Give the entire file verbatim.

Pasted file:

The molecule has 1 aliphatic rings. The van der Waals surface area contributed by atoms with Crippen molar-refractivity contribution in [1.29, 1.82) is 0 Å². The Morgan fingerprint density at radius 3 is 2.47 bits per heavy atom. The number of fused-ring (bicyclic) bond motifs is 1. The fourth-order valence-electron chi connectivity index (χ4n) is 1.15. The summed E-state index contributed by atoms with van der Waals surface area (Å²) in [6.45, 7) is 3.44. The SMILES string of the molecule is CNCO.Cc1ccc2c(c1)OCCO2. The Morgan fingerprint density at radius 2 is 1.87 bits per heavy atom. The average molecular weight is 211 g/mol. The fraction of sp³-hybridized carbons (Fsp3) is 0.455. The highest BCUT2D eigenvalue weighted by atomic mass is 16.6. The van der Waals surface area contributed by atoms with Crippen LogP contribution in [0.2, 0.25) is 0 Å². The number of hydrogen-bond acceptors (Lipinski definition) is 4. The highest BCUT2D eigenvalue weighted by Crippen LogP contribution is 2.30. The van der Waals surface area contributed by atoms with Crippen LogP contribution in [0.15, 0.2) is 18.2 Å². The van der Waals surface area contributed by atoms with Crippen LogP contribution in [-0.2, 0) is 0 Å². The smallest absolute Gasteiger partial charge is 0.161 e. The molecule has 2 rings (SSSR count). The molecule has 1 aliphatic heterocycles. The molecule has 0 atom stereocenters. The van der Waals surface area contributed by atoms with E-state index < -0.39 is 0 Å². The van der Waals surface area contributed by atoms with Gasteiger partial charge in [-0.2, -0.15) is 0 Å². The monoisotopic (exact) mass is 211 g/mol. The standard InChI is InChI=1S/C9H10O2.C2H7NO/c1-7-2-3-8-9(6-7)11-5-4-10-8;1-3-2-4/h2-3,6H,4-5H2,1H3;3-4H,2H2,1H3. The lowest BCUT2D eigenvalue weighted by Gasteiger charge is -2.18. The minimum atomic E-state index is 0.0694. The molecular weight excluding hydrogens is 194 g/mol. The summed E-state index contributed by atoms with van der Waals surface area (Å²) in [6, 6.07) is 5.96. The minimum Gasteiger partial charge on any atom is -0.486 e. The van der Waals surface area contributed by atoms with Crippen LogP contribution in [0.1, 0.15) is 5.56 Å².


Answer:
The molecule has 1 aliphatic rings. The van der Waals surface area contributed by atoms with Crippen molar-refractivity contribution in [1.29, 1.82) is 0 Å². The Morgan fingerprint density at radius 3 is 2.47 bits per heavy atom. The number of fused-ring (bicyclic) bond motifs is 1. The fourth-order valence-electron chi connectivity index (χ4n) is 1.15. The summed E-state index contributed by atoms with van der Waals surface area (Å²) in [6.45, 7) is 3.44. The SMILES string of the molecule is CNCO.Cc1ccc2c(c1)OCCO2. The Morgan fingerprint density at radius 2 is 1.87 bits per heavy atom. The average molecular weight is 211 g/mol. The fraction of sp³-hybridized carbons (Fsp3) is 0.455. The highest BCUT2D eigenvalue weighted by atomic mass is 16.6. The van der Waals surface area contributed by atoms with Crippen LogP contribution in [0.2, 0.25) is 0 Å². The number of hydrogen-bond acceptors (Lipinski definition) is 4. The highest BCUT2D eigenvalue weighted by Crippen LogP contribution is 2.30. The van der Waals surface area contributed by atoms with Crippen LogP contribution in [0.15, 0.2) is 18.2 Å². The van der Waals surface area contributed by atoms with Crippen LogP contribution in [-0.2, 0) is 0 Å². The smallest absolute Gasteiger partial charge is 0.161 e. The molecule has 2 rings (SSSR count). The molecule has 1 aliphatic heterocycles. The molecule has 0 atom stereocenters. The van der Waals surface area contributed by atoms with E-state index < -0.39 is 0 Å². The van der Waals surface area contributed by atoms with Gasteiger partial charge in [-0.2, -0.15) is 0 Å². The monoisotopic (exact) mass is 211 g/mol. The standard InChI is InChI=1S/C9H10O2.C2H7NO/c1-7-2-3-8-9(6-7)11-5-4-10-8;1-3-2-4/h2-3,6H,4-5H2,1H3;3-4H,2H2,1H3. The lowest BCUT2D eigenvalue weighted by Gasteiger charge is -2.18. The minimum atomic E-state index is 0.0694. The molecular weight excluding hydrogens is 194 g/mol. The summed E-state index contributed by atoms with van der Waals surface area (Å²) in [6, 6.07) is 5.96. The minimum Gasteiger partial charge on any atom is -0.486 e. The van der Waals surface area contributed by atoms with Crippen LogP contribution in [0.1, 0.15) is 5.56 Å².